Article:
After months of deliberation, a controversial study from the Netherlands examining how the H5N1 virus - also known as avian influenza or bird flu, could be genetically altered and transmitted by mammals as an airborne pathogen was published last week. The paper was completed in 2011, but because of widespread concerns that bioterrorists could use this information to engineer a weapon, the findings were not published until now.
Avian flu affects several types of birds, including farmed poultry (chickens, geese, turkeys and ducks). Bird flu can also be transmitted from livestock to wild birds and also to pet birds, and vice-versa. The virus spreads through infected birds, via their saliva, nasal secretions, feces, and feed.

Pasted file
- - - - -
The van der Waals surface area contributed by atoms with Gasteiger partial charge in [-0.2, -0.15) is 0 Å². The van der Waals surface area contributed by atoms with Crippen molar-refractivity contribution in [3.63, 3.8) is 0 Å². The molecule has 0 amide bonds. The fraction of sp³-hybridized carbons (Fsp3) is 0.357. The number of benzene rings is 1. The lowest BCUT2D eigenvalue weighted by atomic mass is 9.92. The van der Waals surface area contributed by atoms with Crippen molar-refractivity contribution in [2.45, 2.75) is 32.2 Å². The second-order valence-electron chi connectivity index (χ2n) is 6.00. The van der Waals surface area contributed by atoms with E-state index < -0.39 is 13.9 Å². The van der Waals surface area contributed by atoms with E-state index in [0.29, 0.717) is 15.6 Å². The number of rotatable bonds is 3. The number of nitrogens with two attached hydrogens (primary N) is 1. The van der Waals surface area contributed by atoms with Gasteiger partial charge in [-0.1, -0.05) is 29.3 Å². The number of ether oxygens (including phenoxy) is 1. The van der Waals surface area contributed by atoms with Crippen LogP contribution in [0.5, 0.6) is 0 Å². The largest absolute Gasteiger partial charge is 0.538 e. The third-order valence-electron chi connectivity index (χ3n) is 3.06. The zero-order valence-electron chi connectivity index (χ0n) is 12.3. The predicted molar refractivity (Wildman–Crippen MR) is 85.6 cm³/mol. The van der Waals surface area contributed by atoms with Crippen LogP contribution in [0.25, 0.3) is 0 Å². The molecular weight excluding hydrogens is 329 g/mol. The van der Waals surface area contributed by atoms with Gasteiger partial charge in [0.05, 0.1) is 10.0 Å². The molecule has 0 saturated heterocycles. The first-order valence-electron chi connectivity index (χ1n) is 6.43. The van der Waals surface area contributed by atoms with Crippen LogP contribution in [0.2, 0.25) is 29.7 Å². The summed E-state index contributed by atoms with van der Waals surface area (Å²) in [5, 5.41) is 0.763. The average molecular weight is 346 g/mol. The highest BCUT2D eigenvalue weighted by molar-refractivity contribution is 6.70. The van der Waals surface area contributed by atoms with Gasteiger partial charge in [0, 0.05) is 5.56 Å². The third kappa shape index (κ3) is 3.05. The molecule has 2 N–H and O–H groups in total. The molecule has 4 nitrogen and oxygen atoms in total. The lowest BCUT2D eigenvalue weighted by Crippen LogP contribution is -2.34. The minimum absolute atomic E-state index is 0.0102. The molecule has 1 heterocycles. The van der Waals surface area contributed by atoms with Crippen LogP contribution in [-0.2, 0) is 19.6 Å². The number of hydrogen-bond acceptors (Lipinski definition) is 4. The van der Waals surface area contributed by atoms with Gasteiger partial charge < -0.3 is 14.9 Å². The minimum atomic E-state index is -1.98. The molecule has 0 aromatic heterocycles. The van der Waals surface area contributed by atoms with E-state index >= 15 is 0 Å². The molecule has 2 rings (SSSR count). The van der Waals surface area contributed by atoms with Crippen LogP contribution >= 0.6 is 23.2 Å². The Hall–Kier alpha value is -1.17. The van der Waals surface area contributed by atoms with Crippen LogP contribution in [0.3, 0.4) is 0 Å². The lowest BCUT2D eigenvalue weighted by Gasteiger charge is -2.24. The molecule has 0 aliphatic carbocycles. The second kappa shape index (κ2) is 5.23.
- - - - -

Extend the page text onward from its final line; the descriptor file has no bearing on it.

The first avian influenza virus to infect humans occurred in Hong Kong in 1997 and was linked to infected chickens.
Human cases of H5N1 have since been reported in Asia, Africa, Europe, Indonesia, Vietnam, the Pacific, and the near East. Since 2003, nearly 60% of the 606 cases of human infection of H5N1 reported to the World Health Organization (WHO) worldwide, have resulted in death.